Elie Saab’s Smooth Guide to Beirut (Financial Times How to Spend it)

Beirut is in its final stages of reconstruction. I always dreamed of this time, when the city would be fully rebuilt. It’s a city that doesn’t surrender. It doesn’t know weakness. Every 10 or 15 years there’s a problem, but the strength of the city is in its people and they have a lot of energy and courage. We’ll always have political problems, but that’s the same everywhere in the world. I’m very optimistic.

Elie Saab, Beirut, January 2011 © http://www.markcoflaherty.com

My earliest memories of Beirut are very dreamy. I grew up in a town just outside of the city, but I came here every week or so, and I have such good memories of the time; I can remember the crowds in motion while I looked up at people on balconies and at windows. I’ve always loved to be where there is a lot of life, so Beirut has been a kind of muse to me. The sunshine here is a source of constant inspiration, and I dedicated a collection to it once. When I think of Beirut, I think of the beauty of the natural scenery – the mountains around it and the richness of its colours. It’s a city on the water, on the Mediterranean Sea, and you can feel it in the mood of the place. I always think that a city near the water has a distinct mentality – it gives a coolness and calmness to the people.

You should spend Saturday morning visiting the new souks downtown. All of the luxury international brands are here. Next to the souks, it’s all about Aïshti, the department store that has all the best labels – including Prada and Yves Saint Laurent. There really isn’t another place to shop for international fashion. The development company Solidare really has woken up the city, constructing the new souks and the downtown Central Beirut District, but also reconstructing a lot of the old buildings that had been destroyed, with exactly the same architecture as before. I like the modernity of the new downtown, where all the high-rise steel and glass residential buildings are being constructed, close to my atelier. It’s the city of the future. I’d prefer not to see the scars of the war, but of course there are so many buildings with bullet holes that show the past. There’s still the old bombed-out and derelict shell of the Holiday Inn, facing the Phoenicia hotel. It’s a building with a story and maybe it would be good to leave it as it is, to show our children how their father and mother lived. It might make them appreciate what we have.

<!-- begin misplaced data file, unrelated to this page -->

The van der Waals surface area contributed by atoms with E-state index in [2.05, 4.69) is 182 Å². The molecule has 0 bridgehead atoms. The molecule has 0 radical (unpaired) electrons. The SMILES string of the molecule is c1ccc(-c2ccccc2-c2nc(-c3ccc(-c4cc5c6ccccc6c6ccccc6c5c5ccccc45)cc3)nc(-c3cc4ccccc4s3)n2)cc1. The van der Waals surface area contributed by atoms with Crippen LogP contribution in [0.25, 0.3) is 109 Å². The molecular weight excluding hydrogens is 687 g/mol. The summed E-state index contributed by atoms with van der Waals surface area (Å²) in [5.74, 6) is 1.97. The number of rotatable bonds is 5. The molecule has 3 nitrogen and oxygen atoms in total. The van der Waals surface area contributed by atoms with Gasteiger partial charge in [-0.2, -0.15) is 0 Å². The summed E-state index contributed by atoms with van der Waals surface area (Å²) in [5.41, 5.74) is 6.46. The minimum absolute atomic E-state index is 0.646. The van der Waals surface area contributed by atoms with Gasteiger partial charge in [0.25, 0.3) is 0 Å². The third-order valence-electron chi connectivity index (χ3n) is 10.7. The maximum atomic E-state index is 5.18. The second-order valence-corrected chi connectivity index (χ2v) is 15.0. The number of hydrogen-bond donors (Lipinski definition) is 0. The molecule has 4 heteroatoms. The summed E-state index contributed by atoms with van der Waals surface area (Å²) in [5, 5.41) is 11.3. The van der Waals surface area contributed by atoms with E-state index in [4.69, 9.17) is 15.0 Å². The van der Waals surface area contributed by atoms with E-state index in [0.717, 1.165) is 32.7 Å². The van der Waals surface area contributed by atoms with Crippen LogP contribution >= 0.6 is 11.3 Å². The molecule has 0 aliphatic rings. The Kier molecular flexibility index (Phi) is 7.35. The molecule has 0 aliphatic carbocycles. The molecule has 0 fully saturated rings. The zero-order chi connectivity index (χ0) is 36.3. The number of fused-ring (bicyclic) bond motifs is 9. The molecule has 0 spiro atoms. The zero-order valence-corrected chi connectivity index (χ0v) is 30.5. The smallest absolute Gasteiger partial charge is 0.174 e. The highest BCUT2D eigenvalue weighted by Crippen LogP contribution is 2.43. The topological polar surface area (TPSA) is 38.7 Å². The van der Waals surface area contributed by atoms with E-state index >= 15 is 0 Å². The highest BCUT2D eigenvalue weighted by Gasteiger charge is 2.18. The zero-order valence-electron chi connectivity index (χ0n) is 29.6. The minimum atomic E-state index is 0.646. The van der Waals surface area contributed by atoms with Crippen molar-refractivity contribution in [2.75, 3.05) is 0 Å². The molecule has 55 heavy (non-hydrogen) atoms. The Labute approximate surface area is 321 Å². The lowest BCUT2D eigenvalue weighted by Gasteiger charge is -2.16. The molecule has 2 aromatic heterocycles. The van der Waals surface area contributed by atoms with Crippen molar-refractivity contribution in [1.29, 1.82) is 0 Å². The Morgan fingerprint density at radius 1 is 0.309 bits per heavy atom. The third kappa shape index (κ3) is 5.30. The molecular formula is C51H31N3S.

Eat at Balthus, a French brasserie that’s full of life, particularly at lunchtime. This is such a small city, so when I go, I know half the people there – lots of my friends and neighbours are regulars. It has a classic brasserie interior, and the meat dishes are amazing. I like the fact that the menu doesn’t have 100 things on it, but what it does have is very good. The fish with olive oil is great. Every time I go, I have the same thing: a crab salad with potato and green leaves. It’s their speciality.  Another great place for lunch is Al Halabi, which serves very traditional Lebanese food. I don’t think that there’s anything flash about the restaurant at all, but they have excellent kibbeh, and tabbouleh.

I don’t walk in Beirut. The Lebanese take cars everywhere, and the new parts of the city make you feel like there’s no place to walk, apart from the souks. But there are newly fashionable areas to explore. The area of Mar Mikhael, where the design store Liwan is, is very nice. The owner, Lina Audi, sells unique fashion and furniture, and has another shop in Paris. Since she opened her shop in Beirut, others have come to Mar Mikhael too and it’s a new centre for development.

There are a lot of excellent designers and design stores in Beirut. Chakib Richani is the architect who designed all my stores and residences. He has created a great, very modern product range of furniture pieces and has a showroom in Saifi Village, where many interior designers are based. Nada Debs has a store there, selling her ‘east and east’ designs, mixing middle-eastern and far eastern styles of furniture, as well as pieces that mix the traditional east and contemporary west – it’s modern, but with a touch of the old Lebanon beneath the surface. The whole of Saifi Village is great to explore, you can find a lot of wonderful handmade work here, from kaftans to furniture.

I’ve never bought art for myself because I’ve always preferred empty walls, but I’d very much like to start collecting the work of Paul Guiragossian, the Armenian-born painter who moved to Beirut in the 1930s; he captured the human condition so well. His paintings are hard to find and buy through galleries and at auction, but there’s a museum dedicated to him in the city within the Emmagoss Gallery – owned by his son – with a lot of major works on show. We only have one real museum, the National Museum of Beirut, but then there are so many things better than a museum close to us, like the ruins of the Roman temple in Baalbek. The National Museum reopened in 1999 after major renovation; it suffered serious shelling during the civil war. The Phoenician and Roman-era art and relics are truly amazing.

I prefer to have dinner at home, but Chez Sami is one of my favourite restaurants, 40 minutes’ drive from the centre of town, on the coast. The interior is all wood and bamboo and the room overlooks the sea. It’s a simple place; they serve only fish, but it’s with an oriental and Lebanese style, and I don’t know why – I think it’s the dressing – but they have the best Fattouche I’ve ever had anywhere, and in eight different varieties.